Nor did other officials let the public in on the secret — not during daylong hearings on the District's $3 billion budget; not while City Council contemplated raising taxes; not while the mayor presented as a great victory in transparency a memorandum of understanding of how money would be spent with the district.
That budget, of course, will now be overseen by someone else.
True, the silence was due in part to the necessity of bargaining: "This to me was not anything unusual," says Jerry Jordan of the Philadelphia Federation of Teachers. "My experience has always been that when there are negotiations taking place, they're done quietly."
But it's also true that Ackerman is a political lightening rod — and likely it's no coincidence that school budget hearings were delayed until after the primary elections were over. What's more, now that the secret's out, the plan is revealed and the curtain drawn back, no public official has dared give an explanation.
SRC officials continue to praise Ackerman's accomplishments; some Ackerman supporters — state Sen. Anthony Williams, rumored to be considering a run for mayor, for one — have blamed the SRC for "marginalizing" Ackerman and characterize her departure as a failure by anyone but her. Nutter, even as he announced his efforts to raise money for her buyout, has declined to give explanation as to why he felt it the right thing to do. There's no shortage of possible answers: Ackerman's allowing an unheard-of budget gap; her failure to work positively with other public officials; the way she handled racial violence so poorly as to bring about the intervention by the U.S. Department of Justice's civil rights division. But none have been offered — all of which leaves a logical question in the mind of supporters: "She's a winner," Bussie declared to the Inquirer on Monday, "so why is she going?"
It's a question that's gone unanswered, but to which an answer may be necessary if Philadelphia is going to break the cycle of emotional mayhem over the superintendent position that it's been in for years. Former Superintendent Paul Vallas was similarly divisive and elicited similar platitudes and scorn.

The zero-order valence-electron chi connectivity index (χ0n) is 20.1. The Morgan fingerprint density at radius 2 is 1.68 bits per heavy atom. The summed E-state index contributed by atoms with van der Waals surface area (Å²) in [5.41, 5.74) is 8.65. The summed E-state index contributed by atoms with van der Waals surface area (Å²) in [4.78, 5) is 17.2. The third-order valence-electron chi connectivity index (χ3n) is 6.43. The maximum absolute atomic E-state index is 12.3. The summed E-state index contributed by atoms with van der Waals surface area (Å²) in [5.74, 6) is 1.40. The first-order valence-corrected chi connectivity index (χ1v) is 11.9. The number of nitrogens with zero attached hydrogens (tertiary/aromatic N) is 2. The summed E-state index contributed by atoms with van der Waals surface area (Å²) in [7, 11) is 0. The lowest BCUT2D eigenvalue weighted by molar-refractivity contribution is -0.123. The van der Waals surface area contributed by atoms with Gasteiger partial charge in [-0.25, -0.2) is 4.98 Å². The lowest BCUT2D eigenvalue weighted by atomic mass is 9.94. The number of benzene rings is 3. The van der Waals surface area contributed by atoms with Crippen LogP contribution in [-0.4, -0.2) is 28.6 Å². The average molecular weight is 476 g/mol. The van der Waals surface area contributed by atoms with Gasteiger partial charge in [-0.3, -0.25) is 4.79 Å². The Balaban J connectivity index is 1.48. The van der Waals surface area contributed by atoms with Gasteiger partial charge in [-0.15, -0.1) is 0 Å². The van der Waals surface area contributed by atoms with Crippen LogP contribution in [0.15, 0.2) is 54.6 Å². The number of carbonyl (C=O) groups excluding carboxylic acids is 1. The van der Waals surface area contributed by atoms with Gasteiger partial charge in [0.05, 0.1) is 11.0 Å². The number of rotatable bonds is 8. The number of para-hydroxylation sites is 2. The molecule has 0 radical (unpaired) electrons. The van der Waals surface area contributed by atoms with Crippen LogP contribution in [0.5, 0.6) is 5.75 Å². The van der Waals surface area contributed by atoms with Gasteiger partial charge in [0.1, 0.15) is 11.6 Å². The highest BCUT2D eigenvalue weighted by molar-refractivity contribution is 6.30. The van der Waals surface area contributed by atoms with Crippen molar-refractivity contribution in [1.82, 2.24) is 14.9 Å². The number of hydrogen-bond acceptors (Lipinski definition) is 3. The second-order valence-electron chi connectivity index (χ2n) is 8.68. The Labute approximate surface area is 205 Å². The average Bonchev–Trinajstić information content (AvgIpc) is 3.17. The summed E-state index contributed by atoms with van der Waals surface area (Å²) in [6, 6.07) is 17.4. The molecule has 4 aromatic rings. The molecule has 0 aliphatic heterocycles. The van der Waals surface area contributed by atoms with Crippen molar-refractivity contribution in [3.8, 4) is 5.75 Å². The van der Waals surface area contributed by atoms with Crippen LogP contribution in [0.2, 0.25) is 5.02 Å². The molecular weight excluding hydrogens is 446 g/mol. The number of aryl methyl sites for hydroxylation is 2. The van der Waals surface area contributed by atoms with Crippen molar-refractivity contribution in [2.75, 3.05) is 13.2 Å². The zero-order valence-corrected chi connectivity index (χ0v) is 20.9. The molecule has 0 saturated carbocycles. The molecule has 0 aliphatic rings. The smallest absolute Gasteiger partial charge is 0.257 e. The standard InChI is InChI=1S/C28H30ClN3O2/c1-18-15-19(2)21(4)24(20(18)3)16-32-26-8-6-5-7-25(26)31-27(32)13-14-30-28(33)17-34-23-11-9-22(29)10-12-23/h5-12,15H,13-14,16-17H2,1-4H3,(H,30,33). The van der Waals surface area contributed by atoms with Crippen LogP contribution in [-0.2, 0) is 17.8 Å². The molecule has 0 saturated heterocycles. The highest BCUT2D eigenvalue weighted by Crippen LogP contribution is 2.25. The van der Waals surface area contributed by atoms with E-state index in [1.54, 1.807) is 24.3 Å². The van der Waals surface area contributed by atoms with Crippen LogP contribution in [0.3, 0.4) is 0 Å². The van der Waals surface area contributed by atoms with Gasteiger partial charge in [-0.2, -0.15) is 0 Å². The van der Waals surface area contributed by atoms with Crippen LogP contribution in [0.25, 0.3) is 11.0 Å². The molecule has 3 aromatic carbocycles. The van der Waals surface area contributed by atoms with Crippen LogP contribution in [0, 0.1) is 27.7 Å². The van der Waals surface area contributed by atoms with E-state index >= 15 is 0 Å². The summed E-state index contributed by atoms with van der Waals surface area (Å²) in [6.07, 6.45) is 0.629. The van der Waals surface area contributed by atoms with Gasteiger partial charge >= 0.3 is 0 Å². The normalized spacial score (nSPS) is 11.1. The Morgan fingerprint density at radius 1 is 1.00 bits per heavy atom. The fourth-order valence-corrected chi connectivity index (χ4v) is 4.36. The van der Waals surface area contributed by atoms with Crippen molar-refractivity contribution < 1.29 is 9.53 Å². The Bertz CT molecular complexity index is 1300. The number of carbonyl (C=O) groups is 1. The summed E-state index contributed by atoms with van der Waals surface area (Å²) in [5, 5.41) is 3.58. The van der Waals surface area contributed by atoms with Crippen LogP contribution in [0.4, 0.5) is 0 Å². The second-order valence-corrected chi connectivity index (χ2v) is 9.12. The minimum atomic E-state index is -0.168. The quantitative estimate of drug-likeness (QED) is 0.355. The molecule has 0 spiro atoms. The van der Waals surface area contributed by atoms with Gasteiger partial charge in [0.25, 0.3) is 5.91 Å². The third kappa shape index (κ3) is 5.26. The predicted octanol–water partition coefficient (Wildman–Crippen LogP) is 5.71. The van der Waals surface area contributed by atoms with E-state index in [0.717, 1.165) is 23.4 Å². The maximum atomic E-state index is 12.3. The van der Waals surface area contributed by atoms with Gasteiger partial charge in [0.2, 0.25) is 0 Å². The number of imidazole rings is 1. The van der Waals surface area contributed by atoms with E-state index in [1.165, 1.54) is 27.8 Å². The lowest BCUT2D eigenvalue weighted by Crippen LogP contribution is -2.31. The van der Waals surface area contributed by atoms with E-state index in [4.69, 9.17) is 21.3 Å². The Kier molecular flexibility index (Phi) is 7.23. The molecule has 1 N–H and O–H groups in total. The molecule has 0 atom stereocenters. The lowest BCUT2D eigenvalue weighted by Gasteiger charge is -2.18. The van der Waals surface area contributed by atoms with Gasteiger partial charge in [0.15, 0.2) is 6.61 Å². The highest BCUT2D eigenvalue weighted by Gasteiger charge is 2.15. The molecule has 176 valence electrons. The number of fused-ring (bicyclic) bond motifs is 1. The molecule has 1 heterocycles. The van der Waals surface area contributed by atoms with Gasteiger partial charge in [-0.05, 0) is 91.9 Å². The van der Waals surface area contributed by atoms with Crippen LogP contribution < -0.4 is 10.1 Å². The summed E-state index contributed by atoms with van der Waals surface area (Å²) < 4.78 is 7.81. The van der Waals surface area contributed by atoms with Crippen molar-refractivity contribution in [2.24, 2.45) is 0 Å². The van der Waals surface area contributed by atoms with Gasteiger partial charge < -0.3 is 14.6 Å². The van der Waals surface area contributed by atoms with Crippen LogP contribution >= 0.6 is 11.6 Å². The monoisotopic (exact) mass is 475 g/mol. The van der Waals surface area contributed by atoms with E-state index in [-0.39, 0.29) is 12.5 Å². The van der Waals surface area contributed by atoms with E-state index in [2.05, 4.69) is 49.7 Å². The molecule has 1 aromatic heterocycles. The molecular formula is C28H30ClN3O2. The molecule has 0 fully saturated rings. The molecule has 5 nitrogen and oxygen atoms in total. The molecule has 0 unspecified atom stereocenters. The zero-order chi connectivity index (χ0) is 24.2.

"One of the biggest failures of the SRC and the mayor is they failed to act like public officials," and explain their dissatisfaction, says schools activist and Parents United for Public Education founder Helen Gym. "And now you have this messiness. It poisons the waters. And it sets a low bar for the next superintendent. If we don't know why [Ackerman] left, is there even a bar for the next superintendent?"
"No more messiahs," is how Gym summarizes her recipe for change. "There's this notion that changing schools requires a superintendent who can wave a magic wand ... who is untouchable. It's a ridiculous concept."
She's not the only one saying that. Sylvia P. Simms, a member of the group Parent Power — an organization that often appeared in the media as the staunchest of Ackerman allies — feels much the same way.
"I'm always called a supporter [of Ackerman]," Simms told City Paper. "The way I saw it, she was the superintendent. As a parent, you try to build relationships," adding of her protests on behalf of Ackerman, "I may have done it differently now; I'm more aware of the power tricks."
"I don't think Dr. Ackerman came to blow up the schools, or Paul Vallas [did]," Simms says. "I think they came to make the schools better. [But] to be honest, I think we get these 'big people,' who are so removed from where they are. ... We need somebody who's down on the ground and really wants to make change."